This next one is odd but who decided Growlithe should get Flamethrower (a 90BP move) at like level 18? That's around when Psyduck gets Confusion (which is a 40BP non-STAB move), an Ivysaur would still have Vine Whip as its best STAB (next best move is Razor Leaf at 31), etc. Yeah Pikachu gets Thunderbolt at 21 but its the mascot. Are there not fire-type moves between Ember and Flamethrower? This is sort of the opposite but did they not think to give Grass-types access to Grass-type moves via level-up between Mega Drain/Razor Leaf in the 20's and Solarbeam/Petal Blizzard in the 40's/50's? Magical Leaf is in the game (I think?), Energy Ball exists, the buffed Giga Drain somewhere in there would be cool. Infinite TMs do help this a lot (Lance is going to get absolutely demolished when every member of my team that can have BoltBeam will have it), so good STAB/coverage isn't too hard to come by. It's more the imbalance that makes me go :puff:

Not being able to turn off the effect of natures will always frustrate me a bit in a pokemon game, but at least there are STAB options for both attacking stats now.
 
Maybe it's just me and my obsession with overcomplicated strategies, but given how few mons with Run Away that would be usable in a post game facility, I feel like this is cutting off a legitimately clever idea that isn't broken enough to warrant it.
I recall that was actually a thing that suppose to work 10 years or so ago when I read on Bulbapedia. It can be that I misread it back then. My English are pretty terrible.
The closest thing useful for a Run Away Pokemon I found over the years it to catch Ditto in the friend safari for breeding by using a Run Away Caterpie to decrease its catchrate and escape from battles I don't want to participate in.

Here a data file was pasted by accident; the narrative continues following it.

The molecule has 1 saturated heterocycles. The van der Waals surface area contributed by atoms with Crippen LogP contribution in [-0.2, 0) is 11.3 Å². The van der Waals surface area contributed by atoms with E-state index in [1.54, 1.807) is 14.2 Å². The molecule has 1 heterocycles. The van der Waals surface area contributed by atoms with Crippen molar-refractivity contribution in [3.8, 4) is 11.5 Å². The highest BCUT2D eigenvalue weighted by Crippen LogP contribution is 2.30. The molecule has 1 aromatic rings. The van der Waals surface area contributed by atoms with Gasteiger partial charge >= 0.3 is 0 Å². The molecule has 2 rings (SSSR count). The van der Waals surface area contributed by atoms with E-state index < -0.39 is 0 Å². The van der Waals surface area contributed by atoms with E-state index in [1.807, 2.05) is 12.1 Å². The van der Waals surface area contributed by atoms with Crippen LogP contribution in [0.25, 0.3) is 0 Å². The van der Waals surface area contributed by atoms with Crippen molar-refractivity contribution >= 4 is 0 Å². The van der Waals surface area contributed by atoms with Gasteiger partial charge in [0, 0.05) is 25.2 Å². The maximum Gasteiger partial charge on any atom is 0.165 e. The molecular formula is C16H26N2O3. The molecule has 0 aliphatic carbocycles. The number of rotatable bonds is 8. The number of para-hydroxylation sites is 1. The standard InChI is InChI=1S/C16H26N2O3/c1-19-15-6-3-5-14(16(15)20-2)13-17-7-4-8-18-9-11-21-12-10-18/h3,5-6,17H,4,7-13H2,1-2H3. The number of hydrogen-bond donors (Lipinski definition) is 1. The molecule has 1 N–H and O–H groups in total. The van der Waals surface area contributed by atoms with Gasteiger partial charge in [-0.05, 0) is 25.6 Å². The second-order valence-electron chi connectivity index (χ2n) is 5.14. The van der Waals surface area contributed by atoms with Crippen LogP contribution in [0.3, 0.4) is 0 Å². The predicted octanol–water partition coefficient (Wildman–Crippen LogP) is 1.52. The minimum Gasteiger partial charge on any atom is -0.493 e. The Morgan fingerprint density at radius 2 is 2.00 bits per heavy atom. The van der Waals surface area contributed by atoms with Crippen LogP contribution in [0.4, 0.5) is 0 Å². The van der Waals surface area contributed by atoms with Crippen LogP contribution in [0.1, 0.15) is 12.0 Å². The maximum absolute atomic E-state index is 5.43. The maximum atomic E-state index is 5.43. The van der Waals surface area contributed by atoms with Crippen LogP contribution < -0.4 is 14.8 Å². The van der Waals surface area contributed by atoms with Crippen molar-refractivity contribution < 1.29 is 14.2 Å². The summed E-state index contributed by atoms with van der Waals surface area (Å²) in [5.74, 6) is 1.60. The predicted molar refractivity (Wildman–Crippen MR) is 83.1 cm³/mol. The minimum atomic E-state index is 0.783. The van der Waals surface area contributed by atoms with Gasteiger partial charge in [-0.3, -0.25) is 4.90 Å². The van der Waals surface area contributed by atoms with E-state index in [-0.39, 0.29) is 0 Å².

Let's Go's "movexit" decisions are really bizarre. Like, got rid of Giga Drain, I assume because it wasn't in the originals, but then keep Power Whip? & Then buff Mega Drain to Giga Drain's power level?? Get rid of large swaths of mid-tier fire moves, but keep Heat Wave. Just seemed to pick dark type moves out of a hat.
 
The closest thing useful for a Run Away Pokemon I found over the years it to catch Ditto in the friend safari for breeding by using a Run Away Caterpie to decrease its catchrate and escape from battles I don't want to participate in.
Run Away can make exploring the Wild Area early in SwSh very low-stress. I mean, the game throws poke dolls at you so you aren't whiting out anyway, but having a Run Away lead means that lvl 40 wild encounters while you're grinding Watts for the Dig Bros are an annoyance, not wasting a limited resource. That's probably why Thievul keeps the ability even after evolution, despite all non-speed focused mons with the ability being first-stage.
 
The craziest thing about that is RSE, dont really give items to anyone. Gym Leaders & E4 members in Emerald only get Sitrus berries and RS....actually I don't think anyone else has items.

Do all "final match" teams have items....? It's the first I've heard of any of this, and is pretty wild.
 
I remember this game I played as a kid, Final Fantasy Tactics Advance, had a similar mechanic. At one point replaying it, I realized that enemies would infinitely re-equip their weapons after you stole from them and could be used to farm for money and EXP at the same time. A few key enemies, however, had a low % chance to re-equip endgame equipment instead of their regular gear, giving you access to busted abilities like Doublecast and Stopshot early, or even limited items like Ribbons. It was a ton of fun to progress through the game stealing shit left and right, one of my favourite implementation of the Thief class in any game.